Differences between jam and preserves
It is quite often the case that jam and preserve are confused with each other.
Although it is true that the two are indeed similar in most of their characteristics, such as the use of fruit to make them, but it must be pointed out that jam is not the same as preserve and there are some significant differences between the two.
Preserves refer to a large category that includes a lot of other food items. The term incorporates all of jelly, jam, pickles, marmalade, chutneys as well as a lot of other canned foods. Rather talking in that sense, any food item that is made to last for a long time before it is consumed falls under the category of preserve! Jam is a type of preserve that is the most well-known. It has a rustic appearance and is what some may call squishy. It is a homogenous spread in which the original fruit is expected to stay intact, at least partially. This is the reason it looks similar to the original, fresh fruit and if prepared perfectly then one can sure get the exact taste of the original fruit in a jam. As for the other food items that fall under the umbrella term of preserve, they have this storage liquids/syrups that is usually very clear and is sometimes, note that only sometimes, gelled with pectin. The fruit remains intact and the final product after cooking should be plump and tender.
The use of fruit together with sugar and pectin is the similarity for the preparation of jam, preserve as well as jelly and is therefore no reason to call jam a preserve or vice versa. A very simple difference would be the form in which the fruit is used in the two different dishes. When we talk about jam, the fruit used is usually in the form of fruit pulp or is sometimes crushed fruit which is what makes it less stiff compared to jelly. On the other hand, the fruit used in preserve is normally in the form of fruit chunks in a syrup. In some cases, although very rarely, whole fruit may also be used in preserve. Therefore it can be easy to differentiate the two from their appearance; a chunky texture would certainly mean that it is preserve and not jam.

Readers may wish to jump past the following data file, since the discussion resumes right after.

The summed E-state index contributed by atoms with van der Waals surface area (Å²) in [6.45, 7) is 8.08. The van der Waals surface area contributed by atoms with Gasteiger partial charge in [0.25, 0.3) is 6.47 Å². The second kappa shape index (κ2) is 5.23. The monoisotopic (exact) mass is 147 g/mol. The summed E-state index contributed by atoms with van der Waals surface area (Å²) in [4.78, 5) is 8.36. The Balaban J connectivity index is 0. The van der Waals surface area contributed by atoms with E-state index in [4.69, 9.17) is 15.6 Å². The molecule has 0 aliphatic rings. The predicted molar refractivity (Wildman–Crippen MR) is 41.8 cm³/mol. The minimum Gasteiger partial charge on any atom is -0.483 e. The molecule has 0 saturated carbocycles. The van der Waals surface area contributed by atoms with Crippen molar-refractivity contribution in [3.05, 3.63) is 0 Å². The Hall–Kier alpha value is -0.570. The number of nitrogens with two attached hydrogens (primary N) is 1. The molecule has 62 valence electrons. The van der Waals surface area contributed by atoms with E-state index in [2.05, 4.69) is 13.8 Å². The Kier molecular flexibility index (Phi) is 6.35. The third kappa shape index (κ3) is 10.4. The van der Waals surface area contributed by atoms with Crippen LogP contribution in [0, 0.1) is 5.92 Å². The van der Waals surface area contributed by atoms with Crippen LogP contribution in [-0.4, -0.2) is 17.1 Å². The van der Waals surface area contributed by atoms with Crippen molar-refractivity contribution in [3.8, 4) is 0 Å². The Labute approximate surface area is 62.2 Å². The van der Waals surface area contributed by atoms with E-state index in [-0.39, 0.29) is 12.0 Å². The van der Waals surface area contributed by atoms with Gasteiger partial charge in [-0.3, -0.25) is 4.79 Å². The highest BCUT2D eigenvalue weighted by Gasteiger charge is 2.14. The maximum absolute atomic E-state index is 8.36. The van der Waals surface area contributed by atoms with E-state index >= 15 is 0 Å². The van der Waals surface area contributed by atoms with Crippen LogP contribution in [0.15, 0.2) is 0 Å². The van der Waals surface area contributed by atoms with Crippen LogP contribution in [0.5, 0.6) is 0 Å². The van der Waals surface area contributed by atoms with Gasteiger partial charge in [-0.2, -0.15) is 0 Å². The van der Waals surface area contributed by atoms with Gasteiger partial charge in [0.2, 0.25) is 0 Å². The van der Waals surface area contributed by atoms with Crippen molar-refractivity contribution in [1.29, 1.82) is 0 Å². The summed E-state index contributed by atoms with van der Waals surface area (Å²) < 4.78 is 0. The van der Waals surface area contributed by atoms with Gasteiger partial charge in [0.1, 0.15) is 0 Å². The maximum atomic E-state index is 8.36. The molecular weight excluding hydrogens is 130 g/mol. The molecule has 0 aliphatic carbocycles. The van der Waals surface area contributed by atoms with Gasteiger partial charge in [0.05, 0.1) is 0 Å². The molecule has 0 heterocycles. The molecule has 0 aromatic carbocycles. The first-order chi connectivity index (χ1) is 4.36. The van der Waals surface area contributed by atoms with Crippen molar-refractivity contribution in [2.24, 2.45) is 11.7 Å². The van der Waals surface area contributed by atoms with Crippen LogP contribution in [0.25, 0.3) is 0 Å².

Another difference would be the use of pectin. Almost all jams contain pectin which is considered an essential ingredient for jam. This is not so for preserve; the addition of pectin is optional and some people prefer preserves without it. The usage of pectin in jam is for thickening it which is not necessary for preserve as it already consists of chunks or whole fruit so thickening is not required. Moreover, the quantity of pectin in jam can be varied until the fruit becomes very soft. This probably accounts for the fact that whereas preserves are the least smooth and have the least amount of ‘gel’ in it, jams are smoother and less gelled, having a similar texture to pureed fruits. However, it is common to find seeds of the fruits in jams, especially fruits such as berries.
Summary of differences expressed in points
1.The word preserve-an umbrella term that refers to a lot of food items such as jelly, jam, marmalade, chutney etc.; preserve simply refers to food items prepared in a way suiting storage for a considerable period of time; jam- a type of preserve
2. Jam- has a rustic appearance and is squishy, a homogenous spread in which the original fruit is expected to stay intact, at least partially; has a similar appearance and taste to the original fruit; preserves-contain storage liquids/syrups, which are clear, gelled with pectin (only sometimes), fruit remains intact and the final product after cooking should be plump and tender
3. Jam-fruit in the form of fruit pulp or is sometimes crushed, less stiff compared to jelly; the fruit used in preserve is normally in the form of fruit chunks in a syrup, sometimes whole fruit is also used
4. Jam- fruit, sugar and pectin always used; preserves-fruit and sugar always used, pectin seldom used (pectin in jam is used for thickening which is not required in preserves as they contain chunks or whole fruit)
5. Jam- smoother and more ‘gelled’ than preserves
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